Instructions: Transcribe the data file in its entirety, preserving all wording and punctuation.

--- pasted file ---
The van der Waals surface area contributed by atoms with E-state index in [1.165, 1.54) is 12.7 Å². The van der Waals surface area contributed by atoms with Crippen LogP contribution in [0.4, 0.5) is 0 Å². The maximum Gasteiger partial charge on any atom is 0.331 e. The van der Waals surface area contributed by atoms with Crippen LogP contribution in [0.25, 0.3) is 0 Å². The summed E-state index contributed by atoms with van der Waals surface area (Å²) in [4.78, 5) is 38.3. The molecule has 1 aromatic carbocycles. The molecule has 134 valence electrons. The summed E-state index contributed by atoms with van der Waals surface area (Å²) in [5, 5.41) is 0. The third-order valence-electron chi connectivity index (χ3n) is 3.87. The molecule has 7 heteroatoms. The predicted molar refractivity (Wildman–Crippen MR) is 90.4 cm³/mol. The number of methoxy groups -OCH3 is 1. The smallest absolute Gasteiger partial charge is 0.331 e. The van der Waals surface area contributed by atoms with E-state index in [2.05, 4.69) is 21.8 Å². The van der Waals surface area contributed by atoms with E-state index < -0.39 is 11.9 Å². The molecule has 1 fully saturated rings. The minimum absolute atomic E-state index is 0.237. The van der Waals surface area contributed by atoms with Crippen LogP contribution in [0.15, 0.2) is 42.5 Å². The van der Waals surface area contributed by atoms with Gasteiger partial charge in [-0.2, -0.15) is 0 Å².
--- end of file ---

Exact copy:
The van der Waals surface area contributed by atoms with E-state index in [1.165, 1.54) is 12.7 Å². The van der Waals surface area contributed by atoms with Crippen LogP contribution in [0.4, 0.5) is 0 Å². The maximum Gasteiger partial charge on any atom is 0.331 e. The van der Waals surface area contributed by atoms with Crippen LogP contribution in [0.25, 0.3) is 0 Å². The summed E-state index contributed by atoms with van der Waals surface area (Å²) in [4.78, 5) is 38.3. The molecule has 1 aromatic carbocycles. The molecule has 134 valence electrons. The summed E-state index contributed by atoms with van der Waals surface area (Å²) in [5, 5.41) is 0. The third-order valence-electron chi connectivity index (χ3n) is 3.87. The molecule has 7 heteroatoms. The predicted molar refractivity (Wildman–Crippen MR) is 90.4 cm³/mol. The number of methoxy groups -OCH3 is 1. The smallest absolute Gasteiger partial charge is 0.331 e. The van der Waals surface area contributed by atoms with E-state index in [2.05, 4.69) is 21.8 Å². The van der Waals surface area contributed by atoms with E-state index < -0.39 is 11.9 Å². The molecule has 1 fully saturated rings. The minimum absolute atomic E-state index is 0.237. The van der Waals surface area contributed by atoms with Crippen LogP contribution in [0.15, 0.2) is 42.5 Å². The van der Waals surface area contributed by atoms with Gasteiger partial charge in [-0.2, -0.15) is 0 Å².